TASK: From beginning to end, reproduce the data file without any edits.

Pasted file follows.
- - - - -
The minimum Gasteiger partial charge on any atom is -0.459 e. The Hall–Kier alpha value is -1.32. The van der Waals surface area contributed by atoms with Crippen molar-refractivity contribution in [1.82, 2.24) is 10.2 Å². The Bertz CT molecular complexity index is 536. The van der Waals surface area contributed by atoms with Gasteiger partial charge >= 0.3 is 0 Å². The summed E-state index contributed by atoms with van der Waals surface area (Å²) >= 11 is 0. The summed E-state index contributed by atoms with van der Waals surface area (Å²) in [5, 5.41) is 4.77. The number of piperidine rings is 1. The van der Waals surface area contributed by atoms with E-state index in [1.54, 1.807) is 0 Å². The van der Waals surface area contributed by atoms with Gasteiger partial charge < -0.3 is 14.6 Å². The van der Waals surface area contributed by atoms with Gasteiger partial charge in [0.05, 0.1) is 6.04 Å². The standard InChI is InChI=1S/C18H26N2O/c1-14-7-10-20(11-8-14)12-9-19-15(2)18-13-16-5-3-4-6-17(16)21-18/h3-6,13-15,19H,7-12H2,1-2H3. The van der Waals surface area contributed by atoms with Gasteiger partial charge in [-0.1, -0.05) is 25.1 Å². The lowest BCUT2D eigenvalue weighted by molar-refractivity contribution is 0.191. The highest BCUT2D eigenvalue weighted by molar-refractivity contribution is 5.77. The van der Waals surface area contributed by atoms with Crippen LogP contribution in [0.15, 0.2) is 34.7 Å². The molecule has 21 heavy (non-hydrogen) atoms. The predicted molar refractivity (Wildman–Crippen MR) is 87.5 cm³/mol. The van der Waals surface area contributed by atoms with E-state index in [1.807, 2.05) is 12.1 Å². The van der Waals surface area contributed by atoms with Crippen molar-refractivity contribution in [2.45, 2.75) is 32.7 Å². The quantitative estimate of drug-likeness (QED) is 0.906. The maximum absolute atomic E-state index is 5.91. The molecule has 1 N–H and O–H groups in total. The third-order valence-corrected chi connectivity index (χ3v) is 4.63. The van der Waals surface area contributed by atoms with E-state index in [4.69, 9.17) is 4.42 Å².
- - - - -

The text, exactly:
The minimum Gasteiger partial charge on any atom is -0.459 e. The Hall–Kier alpha value is -1.32. The van der Waals surface area contributed by atoms with Crippen molar-refractivity contribution in [1.82, 2.24) is 10.2 Å². The Bertz CT molecular complexity index is 536. The van der Waals surface area contributed by atoms with Gasteiger partial charge >= 0.3 is 0 Å². The summed E-state index contributed by atoms with van der Waals surface area (Å²) >= 11 is 0. The summed E-state index contributed by atoms with van der Waals surface area (Å²) in [5, 5.41) is 4.77. The number of piperidine rings is 1. The van der Waals surface area contributed by atoms with E-state index in [1.54, 1.807) is 0 Å². The van der Waals surface area contributed by atoms with Gasteiger partial charge < -0.3 is 14.6 Å². The van der Waals surface area contributed by atoms with Gasteiger partial charge in [0.05, 0.1) is 6.04 Å². The standard InChI is InChI=1S/C18H26N2O/c1-14-7-10-20(11-8-14)12-9-19-15(2)18-13-16-5-3-4-6-17(16)21-18/h3-6,13-15,19H,7-12H2,1-2H3. The van der Waals surface area contributed by atoms with Gasteiger partial charge in [-0.1, -0.05) is 25.1 Å². The lowest BCUT2D eigenvalue weighted by molar-refractivity contribution is 0.191. The highest BCUT2D eigenvalue weighted by molar-refractivity contribution is 5.77. The van der Waals surface area contributed by atoms with Crippen LogP contribution in [0.15, 0.2) is 34.7 Å². The molecule has 21 heavy (non-hydrogen) atoms. The predicted molar refractivity (Wildman–Crippen MR) is 87.5 cm³/mol. The van der Waals surface area contributed by atoms with E-state index in [1.807, 2.05) is 12.1 Å². The van der Waals surface area contributed by atoms with Crippen molar-refractivity contribution in [2.45, 2.75) is 32.7 Å². The quantitative estimate of drug-likeness (QED) is 0.906. The maximum absolute atomic E-state index is 5.91. The molecule has 1 N–H and O–H groups in total. The third-order valence-corrected chi connectivity index (χ3v) is 4.63. The van der Waals surface area contributed by atoms with E-state index in [4.69, 9.17) is 4.42 Å².